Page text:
Scots pupils '˜at risk' as builders accused of cutting corners

PUPILS and the public were put at 'unacceptable risk' because 'corners were cut' by major building firms in the Edinburgh schools scandal, MSPs have found.

Storm Gertrude caused a collapsed wall at Oxgangs Primary School in Edinburgh last year. Picture: PA/Wire
Storm Gertrude caused a collapsed wall at Oxgangs Primary School in Edinburgh last year. Picture: PA/Wire

The Scottish construction industry was branded an “embarrassment” over the collapse of a wall at Oxgangs Primary in Edinburgh last year which led to more than a dozen other schools being shut as widespread dangers emerged.

MSPs on the Holyrood’s Education committee said they were “shocked” by the evidence they heard during their own probe.

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In a hard-hitting report published today, they are now demanding an major overhaul of the construction and building contracts in Scotland to ensure lessons are learned from the scandal last year.

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The collapse of a wall during a storm at Oxgangs Primary School in the capital in January last year led to faults in the construction in walls being discovered in 17 other schools which were closed for months while emergency repairs were undertaken.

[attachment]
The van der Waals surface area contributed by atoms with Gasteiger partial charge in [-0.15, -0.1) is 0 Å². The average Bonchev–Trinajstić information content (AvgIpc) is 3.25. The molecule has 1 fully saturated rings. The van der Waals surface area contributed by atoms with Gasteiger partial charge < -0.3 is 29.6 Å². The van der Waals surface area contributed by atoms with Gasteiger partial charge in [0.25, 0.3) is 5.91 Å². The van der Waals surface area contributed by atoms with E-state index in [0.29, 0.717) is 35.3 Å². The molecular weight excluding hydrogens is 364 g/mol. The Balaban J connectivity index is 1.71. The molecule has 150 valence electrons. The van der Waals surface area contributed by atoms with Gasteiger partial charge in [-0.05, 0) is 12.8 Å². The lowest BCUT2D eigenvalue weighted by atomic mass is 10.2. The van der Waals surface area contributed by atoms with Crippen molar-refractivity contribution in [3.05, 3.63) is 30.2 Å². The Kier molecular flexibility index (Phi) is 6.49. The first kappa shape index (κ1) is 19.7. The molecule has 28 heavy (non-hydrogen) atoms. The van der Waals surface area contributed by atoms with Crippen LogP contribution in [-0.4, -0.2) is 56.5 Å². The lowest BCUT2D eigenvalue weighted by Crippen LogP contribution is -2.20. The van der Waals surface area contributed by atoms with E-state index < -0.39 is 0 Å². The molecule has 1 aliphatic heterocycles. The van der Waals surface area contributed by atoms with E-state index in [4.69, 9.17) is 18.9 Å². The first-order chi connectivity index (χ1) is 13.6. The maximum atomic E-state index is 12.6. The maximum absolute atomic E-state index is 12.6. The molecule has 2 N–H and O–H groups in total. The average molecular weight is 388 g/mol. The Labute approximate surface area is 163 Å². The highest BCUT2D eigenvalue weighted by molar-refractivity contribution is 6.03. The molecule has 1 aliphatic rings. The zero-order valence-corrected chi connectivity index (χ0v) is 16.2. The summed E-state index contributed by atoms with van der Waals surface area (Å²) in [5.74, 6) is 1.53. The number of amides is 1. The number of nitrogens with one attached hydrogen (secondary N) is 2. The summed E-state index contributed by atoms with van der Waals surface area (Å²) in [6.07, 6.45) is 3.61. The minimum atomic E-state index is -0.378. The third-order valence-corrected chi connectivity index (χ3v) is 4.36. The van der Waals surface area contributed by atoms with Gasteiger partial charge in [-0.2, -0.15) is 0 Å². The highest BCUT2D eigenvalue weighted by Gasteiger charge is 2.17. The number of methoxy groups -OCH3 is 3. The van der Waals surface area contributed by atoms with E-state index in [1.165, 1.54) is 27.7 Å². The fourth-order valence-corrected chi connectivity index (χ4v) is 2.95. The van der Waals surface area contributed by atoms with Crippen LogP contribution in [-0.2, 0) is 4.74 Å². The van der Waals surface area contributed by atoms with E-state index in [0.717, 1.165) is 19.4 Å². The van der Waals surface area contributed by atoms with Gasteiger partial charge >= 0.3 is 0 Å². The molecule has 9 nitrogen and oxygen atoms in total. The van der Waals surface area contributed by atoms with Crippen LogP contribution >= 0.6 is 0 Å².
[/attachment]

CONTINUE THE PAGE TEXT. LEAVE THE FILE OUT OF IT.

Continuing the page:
And MSPs say they heard “powerful” testimony about the extent of the shortcomings across Scotland’s entire construction industry.

“The evidence the Committee received raises serious questions about the practices of contractors and sub-contractors that cut corners resulting in an unacceptable risk to children and the public in general,” today’s report states.

“The incident at Oxgangs is an embarrassment for the construction industry.”

An official inquiry into the schools scandal by industry expert Professor John Cole found it was only luck that prevented a loss of life.

The report by MSPs today warns the entire public sector must learn lessons on safe construction following the collapse of a school wall in Edinburgh.

The committee called on the Scottish Government to ensure public procurement guidelines mean “contractors do not compromise safety for the sake of speed or reducing costs”.

Cavity walls were at the root of the problem in Edinburgh schools because after they were sealed up the faults an absence of wall ties - could not be visually identified until after they collapsed. Today’s report says this issue could occur with any part of a building after being “closed up” and warns that this “particularly requires oversight during the construction process.” The committee is calling for a Clerk of Works be part of every public sector building project. It is also seeking confirmation from official bodies that they have taken action to ensure college and university buildings in Scotland are safe.

Committee convener James Dornan said: “The committee found that school walls have had to be repaired at sites across Scotland.

“While the committee is glad that these faults have been identified and fixed, it is shocking that some of the buildings we have been sending Scotland’s children to learn in have not been safe.

“There needs to be a change in thinking in some local authorities. Responsibility for public safety must be taken seriously.”